Partially SolvedYear of origin: 2012

Posted online: 2018-07-29 13:37:28Z by Hayk Aleksanyan131

Cite as: P-180729.1

Consider the **homogenization** problem of the elliptic system
\begin{equation}
- \nabla \cdot A \left( \frac{x}{\varepsilon} \right) \nabla u (x) = 0, \ \ x \in D, \tag{1}
\end{equation}
in a domain $D\subset \mathbb{R}^d$, ($d\geq 2$), and with oscillating Dirichlet boundary data
\begin{equation}
u(x) = g \left(x , \frac{x}{\varepsilon} \right), \ \ x \in \partial D. \tag{2}
\end{equation}

Here $\varepsilon> 0$ is a small parameter, and $A= A^{\alpha \beta } (x) \in M_N(\mathbb{R})$, $x\in \mathbb{R}^d$ is a family of functions indexed by $1\leq \alpha, \beta \leq d$ and with values in the set of matrices $M_N( \mathbb{R})$. For each $\varepsilon>0$ let $\mathcal{L}_\varepsilon$ be the differential operator in question, i.e. the $i$-th component of its action on a vector function $u=(u_1,...,u_N)$ is defined as $$ (\mathcal{L}_\varepsilon u)_i (x)= - \left( \nabla \cdot A \left( \frac{\cdot}{\varepsilon} \right) \nabla u \right)_{i} (x) = -\partial_{x_\alpha} \left[ A^{\alpha \beta }_{ij} \left( \frac{\cdot}{\varepsilon} \right) \partial_{x_\beta} u_j \right], $$ where $1\leq i \leq N$.

Consider $(1)$ under the following conditions:

**(Ellipticity)** there exists a constant $\lambda>0$ such that $\forall x\in \mathbb{R}^d$, and $\forall \xi=(\xi^\alpha_i)\in \mathbb{R}^{d N}$ one has
$$
\lambda \xi^\alpha_i \xi^\alpha_i \leq A^{\alpha \beta}_{ij} (x) \xi^\alpha_i \xi^\beta_j \leq \frac{1}{\lambda} \xi^\alpha_i \xi^\alpha_i .
$$

**(Periodicity)** $A$ and, $g$ in its second variable, are both $\mathbb{Z}^d$-periodic, i.e. $A(y+h) = A(y)$, and $g(x, y + h) = g(y)$ for all $x\in \partial D$, $y\in \mathbb{R}^d$, and $h\in \mathbb{Z}^d$.

**(Smoothness)** The elements of $A$, the function $g$ in both variables, and the boundary of $D$ are $C^\infty$ smooth.

**(Geometry)** Domain $D$ is strictly convex.

For each $\varepsilon > 0$ let $u_\varepsilon$ be the unique (smooth) solution to $(1)$. The main result of [1] states that under the conditions listed above, there exists an $L^\infty$ function $g_*:\partial D \to \mathbb{R}^N$, such that if $u_0$ is the solution to the Dirichlet problem with operator tensor $A^0$ (the classical homogenized coefficients), and boundary data $g_*$, then for any $0< \alpha < \frac{d-1}{3d + 5}$ one has $$ || u_\varepsilon - u_0 ||_{L^2(D)} \leq C_\alpha \varepsilon^\alpha, $$ where the constant $C_\alpha = C(\alpha, D, A, g, d)$. This breakthrough result in the analysis of homogenization of $(1)$-$(2)$ gives rise to the following natural question:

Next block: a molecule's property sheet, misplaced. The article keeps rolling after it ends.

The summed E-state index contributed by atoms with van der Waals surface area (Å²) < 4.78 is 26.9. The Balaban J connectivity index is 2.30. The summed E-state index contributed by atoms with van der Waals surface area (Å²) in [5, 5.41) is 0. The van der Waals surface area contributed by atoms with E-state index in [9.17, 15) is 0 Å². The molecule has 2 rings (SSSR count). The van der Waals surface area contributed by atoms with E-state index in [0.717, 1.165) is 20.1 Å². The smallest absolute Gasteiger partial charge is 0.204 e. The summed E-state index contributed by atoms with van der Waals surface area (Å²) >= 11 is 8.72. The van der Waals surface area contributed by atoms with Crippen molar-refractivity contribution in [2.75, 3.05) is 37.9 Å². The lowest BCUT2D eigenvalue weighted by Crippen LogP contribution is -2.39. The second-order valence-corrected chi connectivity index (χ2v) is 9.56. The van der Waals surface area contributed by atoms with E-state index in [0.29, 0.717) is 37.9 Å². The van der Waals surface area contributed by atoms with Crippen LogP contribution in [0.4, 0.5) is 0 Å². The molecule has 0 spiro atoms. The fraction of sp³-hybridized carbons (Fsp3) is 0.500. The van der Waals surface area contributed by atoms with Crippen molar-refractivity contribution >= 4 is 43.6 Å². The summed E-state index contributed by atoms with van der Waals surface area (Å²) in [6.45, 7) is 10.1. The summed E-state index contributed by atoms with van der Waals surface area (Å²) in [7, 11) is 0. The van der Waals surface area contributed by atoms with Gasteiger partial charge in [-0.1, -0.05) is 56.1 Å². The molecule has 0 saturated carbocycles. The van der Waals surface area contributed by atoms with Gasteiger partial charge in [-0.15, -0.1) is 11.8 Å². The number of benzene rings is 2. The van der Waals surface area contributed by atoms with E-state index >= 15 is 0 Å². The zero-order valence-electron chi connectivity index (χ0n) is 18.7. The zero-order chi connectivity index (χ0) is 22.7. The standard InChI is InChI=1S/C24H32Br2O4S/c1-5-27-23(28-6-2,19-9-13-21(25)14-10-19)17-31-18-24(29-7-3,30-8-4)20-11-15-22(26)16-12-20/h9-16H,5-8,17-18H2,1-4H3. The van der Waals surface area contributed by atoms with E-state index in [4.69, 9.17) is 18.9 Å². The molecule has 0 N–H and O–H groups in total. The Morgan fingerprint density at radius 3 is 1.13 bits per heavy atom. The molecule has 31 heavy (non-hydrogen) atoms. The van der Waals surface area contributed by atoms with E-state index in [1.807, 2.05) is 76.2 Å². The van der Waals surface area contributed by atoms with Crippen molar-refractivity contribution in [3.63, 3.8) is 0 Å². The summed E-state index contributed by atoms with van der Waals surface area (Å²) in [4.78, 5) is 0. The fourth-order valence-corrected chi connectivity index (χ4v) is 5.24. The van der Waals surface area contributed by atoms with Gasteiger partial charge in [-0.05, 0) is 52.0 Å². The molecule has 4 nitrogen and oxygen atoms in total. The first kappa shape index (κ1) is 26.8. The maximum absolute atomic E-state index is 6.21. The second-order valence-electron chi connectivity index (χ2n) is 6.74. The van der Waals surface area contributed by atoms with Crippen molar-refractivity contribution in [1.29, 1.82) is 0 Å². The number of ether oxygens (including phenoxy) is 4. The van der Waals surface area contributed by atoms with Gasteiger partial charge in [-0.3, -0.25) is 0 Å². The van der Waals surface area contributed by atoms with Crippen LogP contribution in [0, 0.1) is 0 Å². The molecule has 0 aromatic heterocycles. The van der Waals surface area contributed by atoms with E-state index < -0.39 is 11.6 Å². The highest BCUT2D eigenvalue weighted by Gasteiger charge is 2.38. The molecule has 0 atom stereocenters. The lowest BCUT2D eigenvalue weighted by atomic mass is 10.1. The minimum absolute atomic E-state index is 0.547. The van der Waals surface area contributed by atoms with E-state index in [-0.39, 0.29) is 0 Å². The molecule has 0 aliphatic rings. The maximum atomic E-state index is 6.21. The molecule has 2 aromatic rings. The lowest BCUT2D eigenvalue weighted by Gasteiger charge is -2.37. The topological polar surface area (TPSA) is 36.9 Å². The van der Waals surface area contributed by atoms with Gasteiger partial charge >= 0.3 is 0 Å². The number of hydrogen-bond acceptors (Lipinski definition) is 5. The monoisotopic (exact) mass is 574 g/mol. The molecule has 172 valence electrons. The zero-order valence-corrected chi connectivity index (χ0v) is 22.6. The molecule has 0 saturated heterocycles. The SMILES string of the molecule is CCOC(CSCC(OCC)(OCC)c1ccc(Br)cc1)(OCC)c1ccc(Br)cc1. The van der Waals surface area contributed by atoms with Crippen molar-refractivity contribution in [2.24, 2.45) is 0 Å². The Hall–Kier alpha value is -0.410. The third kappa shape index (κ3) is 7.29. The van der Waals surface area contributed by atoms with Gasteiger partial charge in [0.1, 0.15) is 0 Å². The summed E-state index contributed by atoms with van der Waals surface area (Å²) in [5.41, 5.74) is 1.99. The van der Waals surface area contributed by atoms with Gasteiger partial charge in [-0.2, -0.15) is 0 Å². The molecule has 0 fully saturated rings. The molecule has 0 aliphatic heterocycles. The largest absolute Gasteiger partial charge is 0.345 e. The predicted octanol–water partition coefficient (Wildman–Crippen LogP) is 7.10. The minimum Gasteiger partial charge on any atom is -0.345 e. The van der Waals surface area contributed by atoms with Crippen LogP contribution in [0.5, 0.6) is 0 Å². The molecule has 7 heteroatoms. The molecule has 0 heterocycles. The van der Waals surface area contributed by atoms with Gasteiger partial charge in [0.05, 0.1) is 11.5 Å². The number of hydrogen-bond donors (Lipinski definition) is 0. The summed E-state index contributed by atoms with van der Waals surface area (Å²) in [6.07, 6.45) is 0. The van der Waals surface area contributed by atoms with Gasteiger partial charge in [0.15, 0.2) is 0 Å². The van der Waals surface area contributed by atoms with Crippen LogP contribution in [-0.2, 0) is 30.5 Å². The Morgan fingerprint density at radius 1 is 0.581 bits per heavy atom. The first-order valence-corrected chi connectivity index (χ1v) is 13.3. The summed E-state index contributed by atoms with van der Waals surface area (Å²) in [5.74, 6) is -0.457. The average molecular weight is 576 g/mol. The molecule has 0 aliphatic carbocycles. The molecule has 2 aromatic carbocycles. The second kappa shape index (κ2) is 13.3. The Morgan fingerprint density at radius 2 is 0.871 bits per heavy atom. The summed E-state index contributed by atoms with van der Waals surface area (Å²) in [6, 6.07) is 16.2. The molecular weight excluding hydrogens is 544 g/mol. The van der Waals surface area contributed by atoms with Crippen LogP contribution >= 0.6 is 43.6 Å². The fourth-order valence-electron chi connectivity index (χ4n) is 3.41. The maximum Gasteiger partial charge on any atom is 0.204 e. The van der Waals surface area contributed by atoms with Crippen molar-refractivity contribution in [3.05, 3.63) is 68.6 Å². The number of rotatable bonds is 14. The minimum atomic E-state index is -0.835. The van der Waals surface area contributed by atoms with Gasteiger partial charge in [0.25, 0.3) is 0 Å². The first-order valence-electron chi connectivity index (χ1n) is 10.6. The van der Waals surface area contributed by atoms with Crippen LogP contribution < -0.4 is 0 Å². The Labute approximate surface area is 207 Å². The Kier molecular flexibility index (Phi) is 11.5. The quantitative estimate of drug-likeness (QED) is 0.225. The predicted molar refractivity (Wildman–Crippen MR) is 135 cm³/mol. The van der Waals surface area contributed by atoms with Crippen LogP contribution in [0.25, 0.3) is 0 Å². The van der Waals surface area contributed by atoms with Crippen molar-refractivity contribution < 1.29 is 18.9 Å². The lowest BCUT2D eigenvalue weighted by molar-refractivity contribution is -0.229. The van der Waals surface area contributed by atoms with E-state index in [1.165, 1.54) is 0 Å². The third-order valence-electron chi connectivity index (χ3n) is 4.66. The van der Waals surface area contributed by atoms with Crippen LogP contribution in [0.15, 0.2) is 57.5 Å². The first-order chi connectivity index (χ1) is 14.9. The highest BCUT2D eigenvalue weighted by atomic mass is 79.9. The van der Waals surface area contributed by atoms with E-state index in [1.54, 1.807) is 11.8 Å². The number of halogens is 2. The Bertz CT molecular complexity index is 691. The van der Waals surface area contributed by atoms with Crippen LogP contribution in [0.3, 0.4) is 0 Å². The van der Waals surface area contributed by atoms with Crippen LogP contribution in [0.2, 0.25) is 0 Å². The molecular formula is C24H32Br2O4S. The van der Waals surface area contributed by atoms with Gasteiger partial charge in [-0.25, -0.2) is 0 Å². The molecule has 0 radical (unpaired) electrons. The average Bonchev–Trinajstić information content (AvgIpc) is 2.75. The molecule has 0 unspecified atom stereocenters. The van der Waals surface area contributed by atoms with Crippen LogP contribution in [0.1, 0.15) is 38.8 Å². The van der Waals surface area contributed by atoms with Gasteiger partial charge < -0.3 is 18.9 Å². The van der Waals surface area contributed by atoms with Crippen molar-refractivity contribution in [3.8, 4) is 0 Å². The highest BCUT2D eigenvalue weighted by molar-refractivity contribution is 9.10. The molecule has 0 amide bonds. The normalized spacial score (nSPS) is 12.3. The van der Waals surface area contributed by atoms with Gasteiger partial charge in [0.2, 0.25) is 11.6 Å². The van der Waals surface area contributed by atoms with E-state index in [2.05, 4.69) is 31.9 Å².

$$ \textbf{What is the regularity of the homogenized boundary condition } g_* \ ? $$

The function $g_*$ in [1] is defined at all $x\in \partial D$ with **Diophantine** normal vector, where a unit vector $n \in \mathbb{R}^d$ is called Diophantine if there exist constants $\kappa,l>0$ such that $||P_{n^\perp} ( \xi ) || \geq \kappa ||\xi||^{-l}$ for all non-zero $\xi \in \mathbb{Z}^d$, where $P_{n^\perp}$ is the projection operator on the direction orthogonal to $n$. It is not hard to see that for any fixed $l>0$ satisfying $l(d-1)>1$ almost all points (with respect to the $\mathcal{H}^{d-1}$-measure on the sphere) are Diophantine with some constant $\kappa>0$ (the constant $\kappa>0$, however, is not bounded away from $0$). Thus, $g_*$ is defined almost everywhere on the boundary of $D$.

To outline how Diophantine condition comes into play, we next bring up the notion of *boundary layer systems* introduced in [2].

For a unit vector $n$, consider the following system
\begin{equation}\begin{cases}
-\nabla_y \cdot A(y) \nabla_y v(y) =0 , & \qquad y\cdot n > 0, \\
v(y)=v_0(y), & \qquad y \cdot n = 0
\end{cases} \tag{3}\end{equation}
where $v_0$ is smooth and $\mathbb{Z}^d$-periodic (and when applied to $(1)$-$(2)$ is defined via $g$ - the original boundary data). Systems of the form $(3)$ were introduced and studied in [2], and later in [1], and play a central role in the analysis of $(1)$-$(2)$. It was proved in [1] (see also [2]) that under the *Diophantine* condition on the normal $n$, the solution to $(3)$ converges as $y\cdot n \to \infty$ to a constant vector field named as a **boundary layer tail**. The homogenized boundary condition $g_*$ is defined via the function $x \mapsto v_\infty(n(x))$ where $x \in\partial D$ and has a *Diophantine* normal vector, and $v_\infty$ is the *boundary layer tail* corresponding to $n$. Hence the regularity of $g_*$ is boiled down to understanding the regularity of *boundary layer tails* with respect to the normal vector field of $\partial D$.

It is proved in $[1]$ that *boundary layer tails* are Lipschitz continuous, however, the Lipschitz constant blows up (as the Diophantine properties of the normal vectors deteriorate). From the (non-uniform) Lipschitz estimate it follows that $g_*$ is *continuous* at all points of $\partial D$ with Diophantine normal vector. But since the Lipschitz bounds on boundary layer tails are not uniform along $\partial D$, it is not clear, for example, if $g_*$ admits continuous extension to all points of $\partial D$ (recall that $g_*$ was defined only at points with Diophantine normals).

Understanding the regularity of $g_*$ presents a challenging mathematical question on its own right, and may lead to a better understanding of homogenization of $(1)$-$(2)$.

New solution is added on 2018-09-29 05:04:52Z View the solution

Created at: 2018-07-29 13:37:28Z

One may deduce from [1, Corollary 2.9] that the homogenized boundary data $g_*$ satisfies $\nabla g_* \in L^{\frac{d-1}{2}, \infty} (\partial D)$ when $d>2$ and $g_* \in W^{\frac{2}{3} - , 1} (\partial D)$ when $d=2$ (see https://arxiv.org/pdf/1607.06716.pdf). Here $L^{p, \infty}$ denotes the weak $L^p$ space.